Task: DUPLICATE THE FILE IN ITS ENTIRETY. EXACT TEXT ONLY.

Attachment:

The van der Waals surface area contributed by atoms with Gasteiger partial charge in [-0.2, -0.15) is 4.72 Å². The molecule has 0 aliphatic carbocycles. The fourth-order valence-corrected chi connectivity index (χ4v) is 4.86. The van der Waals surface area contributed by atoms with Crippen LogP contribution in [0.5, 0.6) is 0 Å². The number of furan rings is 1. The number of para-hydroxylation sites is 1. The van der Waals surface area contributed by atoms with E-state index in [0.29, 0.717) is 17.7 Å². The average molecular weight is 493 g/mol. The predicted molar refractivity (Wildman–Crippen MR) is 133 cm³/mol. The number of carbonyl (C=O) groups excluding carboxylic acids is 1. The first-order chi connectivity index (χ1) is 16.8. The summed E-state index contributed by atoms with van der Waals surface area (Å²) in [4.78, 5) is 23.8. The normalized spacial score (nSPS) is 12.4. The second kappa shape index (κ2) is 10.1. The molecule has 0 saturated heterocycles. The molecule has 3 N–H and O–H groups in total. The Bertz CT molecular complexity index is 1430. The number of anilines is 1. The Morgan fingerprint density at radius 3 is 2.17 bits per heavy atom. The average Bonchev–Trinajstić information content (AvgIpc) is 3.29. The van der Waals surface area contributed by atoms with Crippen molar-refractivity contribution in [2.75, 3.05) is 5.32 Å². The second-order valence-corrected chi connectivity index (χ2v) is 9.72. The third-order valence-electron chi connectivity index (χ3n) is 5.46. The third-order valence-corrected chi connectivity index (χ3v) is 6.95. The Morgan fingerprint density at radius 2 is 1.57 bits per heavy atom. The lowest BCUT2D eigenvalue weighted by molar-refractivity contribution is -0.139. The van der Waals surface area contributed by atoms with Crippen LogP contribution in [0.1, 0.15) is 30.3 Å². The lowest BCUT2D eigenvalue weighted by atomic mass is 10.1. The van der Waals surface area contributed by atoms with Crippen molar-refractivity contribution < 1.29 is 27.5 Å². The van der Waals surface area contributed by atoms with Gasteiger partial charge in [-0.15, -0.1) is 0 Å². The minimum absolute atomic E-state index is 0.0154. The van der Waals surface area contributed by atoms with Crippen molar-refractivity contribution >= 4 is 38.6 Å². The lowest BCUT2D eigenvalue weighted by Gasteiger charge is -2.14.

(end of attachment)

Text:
The van der Waals surface area contributed by atoms with Gasteiger partial charge in [-0.2, -0.15) is 4.72 Å². The molecule has 0 aliphatic carbocycles. The fourth-order valence-corrected chi connectivity index (χ4v) is 4.86. The van der Waals surface area contributed by atoms with Crippen LogP contribution in [0.5, 0.6) is 0 Å². The number of furan rings is 1. The number of para-hydroxylation sites is 1. The van der Waals surface area contributed by atoms with E-state index in [0.29, 0.717) is 17.7 Å². The average molecular weight is 493 g/mol. The predicted molar refractivity (Wildman–Crippen MR) is 133 cm³/mol. The number of carbonyl (C=O) groups excluding carboxylic acids is 1. The first-order chi connectivity index (χ1) is 16.8. The summed E-state index contributed by atoms with van der Waals surface area (Å²) in [4.78, 5) is 23.8. The normalized spacial score (nSPS) is 12.4. The second kappa shape index (κ2) is 10.1. The molecule has 0 saturated heterocycles. The molecule has 3 N–H and O–H groups in total. The Bertz CT molecular complexity index is 1430. The number of anilines is 1. The Morgan fingerprint density at radius 3 is 2.17 bits per heavy atom. The average Bonchev–Trinajstić information content (AvgIpc) is 3.29. The van der Waals surface area contributed by atoms with Crippen molar-refractivity contribution in [2.75, 3.05) is 5.32 Å². The second-order valence-corrected chi connectivity index (χ2v) is 9.72. The third-order valence-electron chi connectivity index (χ3n) is 5.46. The third-order valence-corrected chi connectivity index (χ3v) is 6.95. The Morgan fingerprint density at radius 2 is 1.57 bits per heavy atom. The lowest BCUT2D eigenvalue weighted by molar-refractivity contribution is -0.139. The van der Waals surface area contributed by atoms with Crippen LogP contribution in [0.1, 0.15) is 30.3 Å². The lowest BCUT2D eigenvalue weighted by atomic mass is 10.1. The van der Waals surface area contributed by atoms with Crippen molar-refractivity contribution < 1.29 is 27.5 Å². The van der Waals surface area contributed by atoms with Gasteiger partial charge in [-0.15, -0.1) is 0 Å². The minimum absolute atomic E-state index is 0.0154. The van der Waals surface area contributed by atoms with Crippen molar-refractivity contribution >= 4 is 38.6 Å². The lowest BCUT2D eigenvalue weighted by Gasteiger charge is -2.14.